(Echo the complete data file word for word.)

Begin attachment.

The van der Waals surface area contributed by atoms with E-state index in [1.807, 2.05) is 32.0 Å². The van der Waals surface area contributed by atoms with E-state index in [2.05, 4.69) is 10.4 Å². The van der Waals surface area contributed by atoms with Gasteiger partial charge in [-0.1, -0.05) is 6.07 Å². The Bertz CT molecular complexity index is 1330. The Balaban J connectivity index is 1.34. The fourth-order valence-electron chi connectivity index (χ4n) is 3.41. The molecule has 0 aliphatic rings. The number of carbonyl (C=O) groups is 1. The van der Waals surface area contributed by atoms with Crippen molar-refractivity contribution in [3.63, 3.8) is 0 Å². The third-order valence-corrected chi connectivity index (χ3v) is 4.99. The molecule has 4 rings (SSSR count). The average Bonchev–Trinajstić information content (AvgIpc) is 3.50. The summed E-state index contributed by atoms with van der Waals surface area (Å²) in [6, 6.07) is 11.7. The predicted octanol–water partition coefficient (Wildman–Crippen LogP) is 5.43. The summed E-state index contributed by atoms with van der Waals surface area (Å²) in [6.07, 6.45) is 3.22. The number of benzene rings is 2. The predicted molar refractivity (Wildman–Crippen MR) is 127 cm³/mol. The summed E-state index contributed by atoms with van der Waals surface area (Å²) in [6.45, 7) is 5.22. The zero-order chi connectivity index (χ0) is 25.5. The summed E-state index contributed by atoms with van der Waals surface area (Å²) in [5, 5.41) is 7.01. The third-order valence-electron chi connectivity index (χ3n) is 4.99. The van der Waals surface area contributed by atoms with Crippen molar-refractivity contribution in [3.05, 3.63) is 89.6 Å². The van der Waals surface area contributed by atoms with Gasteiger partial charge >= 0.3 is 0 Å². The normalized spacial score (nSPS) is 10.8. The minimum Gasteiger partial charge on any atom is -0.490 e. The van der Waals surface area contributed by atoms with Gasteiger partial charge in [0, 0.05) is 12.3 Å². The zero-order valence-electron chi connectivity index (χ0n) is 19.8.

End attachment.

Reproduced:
The van der Waals surface area contributed by atoms with E-state index in [1.807, 2.05) is 32.0 Å². The van der Waals surface area contributed by atoms with E-state index in [2.05, 4.69) is 10.4 Å². The van der Waals surface area contributed by atoms with Gasteiger partial charge in [-0.1, -0.05) is 6.07 Å². The Bertz CT molecular complexity index is 1330. The Balaban J connectivity index is 1.34. The fourth-order valence-electron chi connectivity index (χ4n) is 3.41. The molecule has 0 aliphatic rings. The number of carbonyl (C=O) groups is 1. The van der Waals surface area contributed by atoms with Crippen molar-refractivity contribution in [3.63, 3.8) is 0 Å². The third-order valence-corrected chi connectivity index (χ3v) is 4.99. The molecule has 4 rings (SSSR count). The average Bonchev–Trinajstić information content (AvgIpc) is 3.50. The summed E-state index contributed by atoms with van der Waals surface area (Å²) in [6, 6.07) is 11.7. The predicted octanol–water partition coefficient (Wildman–Crippen LogP) is 5.43. The summed E-state index contributed by atoms with van der Waals surface area (Å²) in [6.07, 6.45) is 3.22. The number of benzene rings is 2. The predicted molar refractivity (Wildman–Crippen MR) is 127 cm³/mol. The summed E-state index contributed by atoms with van der Waals surface area (Å²) in [6.45, 7) is 5.22. The zero-order chi connectivity index (χ0) is 25.5. The summed E-state index contributed by atoms with van der Waals surface area (Å²) in [5, 5.41) is 7.01. The third-order valence-electron chi connectivity index (χ3n) is 4.99. The van der Waals surface area contributed by atoms with Crippen molar-refractivity contribution in [3.05, 3.63) is 89.6 Å². The van der Waals surface area contributed by atoms with Gasteiger partial charge >= 0.3 is 0 Å². The normalized spacial score (nSPS) is 10.8. The minimum Gasteiger partial charge on any atom is -0.490 e. The van der Waals surface area contributed by atoms with Gasteiger partial charge in [0, 0.05) is 12.3 Å². The zero-order valence-electron chi connectivity index (χ0n) is 19.8.